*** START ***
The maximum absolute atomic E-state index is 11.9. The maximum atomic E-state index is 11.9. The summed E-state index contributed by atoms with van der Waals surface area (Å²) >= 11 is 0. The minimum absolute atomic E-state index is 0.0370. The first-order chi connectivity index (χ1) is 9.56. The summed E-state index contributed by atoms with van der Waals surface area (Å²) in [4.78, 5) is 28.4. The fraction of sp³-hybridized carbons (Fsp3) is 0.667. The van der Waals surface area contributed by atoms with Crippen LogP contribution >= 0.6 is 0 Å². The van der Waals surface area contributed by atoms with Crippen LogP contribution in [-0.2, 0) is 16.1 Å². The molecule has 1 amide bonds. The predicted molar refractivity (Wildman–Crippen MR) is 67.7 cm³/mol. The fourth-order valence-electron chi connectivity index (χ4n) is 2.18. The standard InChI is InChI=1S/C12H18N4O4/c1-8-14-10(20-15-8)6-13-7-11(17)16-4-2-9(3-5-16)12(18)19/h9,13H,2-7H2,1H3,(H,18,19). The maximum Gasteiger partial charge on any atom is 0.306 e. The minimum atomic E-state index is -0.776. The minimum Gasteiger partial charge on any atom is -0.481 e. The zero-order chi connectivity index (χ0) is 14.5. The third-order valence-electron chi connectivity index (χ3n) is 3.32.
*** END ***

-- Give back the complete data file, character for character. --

The maximum absolute atomic E-state index is 11.9. The maximum atomic E-state index is 11.9. The summed E-state index contributed by atoms with van der Waals surface area (Å²) >= 11 is 0. The minimum absolute atomic E-state index is 0.0370. The first-order chi connectivity index (χ1) is 9.56. The summed E-state index contributed by atoms with van der Waals surface area (Å²) in [4.78, 5) is 28.4. The fraction of sp³-hybridized carbons (Fsp3) is 0.667. The van der Waals surface area contributed by atoms with Crippen LogP contribution >= 0.6 is 0 Å². The van der Waals surface area contributed by atoms with Crippen LogP contribution in [-0.2, 0) is 16.1 Å². The molecule has 1 amide bonds. The predicted molar refractivity (Wildman–Crippen MR) is 67.7 cm³/mol. The fourth-order valence-electron chi connectivity index (χ4n) is 2.18. The standard InChI is InChI=1S/C12H18N4O4/c1-8-14-10(20-15-8)6-13-7-11(17)16-4-2-9(3-5-16)12(18)19/h9,13H,2-7H2,1H3,(H,18,19). The maximum Gasteiger partial charge on any atom is 0.306 e. The minimum atomic E-state index is -0.776. The minimum Gasteiger partial charge on any atom is -0.481 e. The zero-order chi connectivity index (χ0) is 14.5. The third-order valence-electron chi connectivity index (χ3n) is 3.32.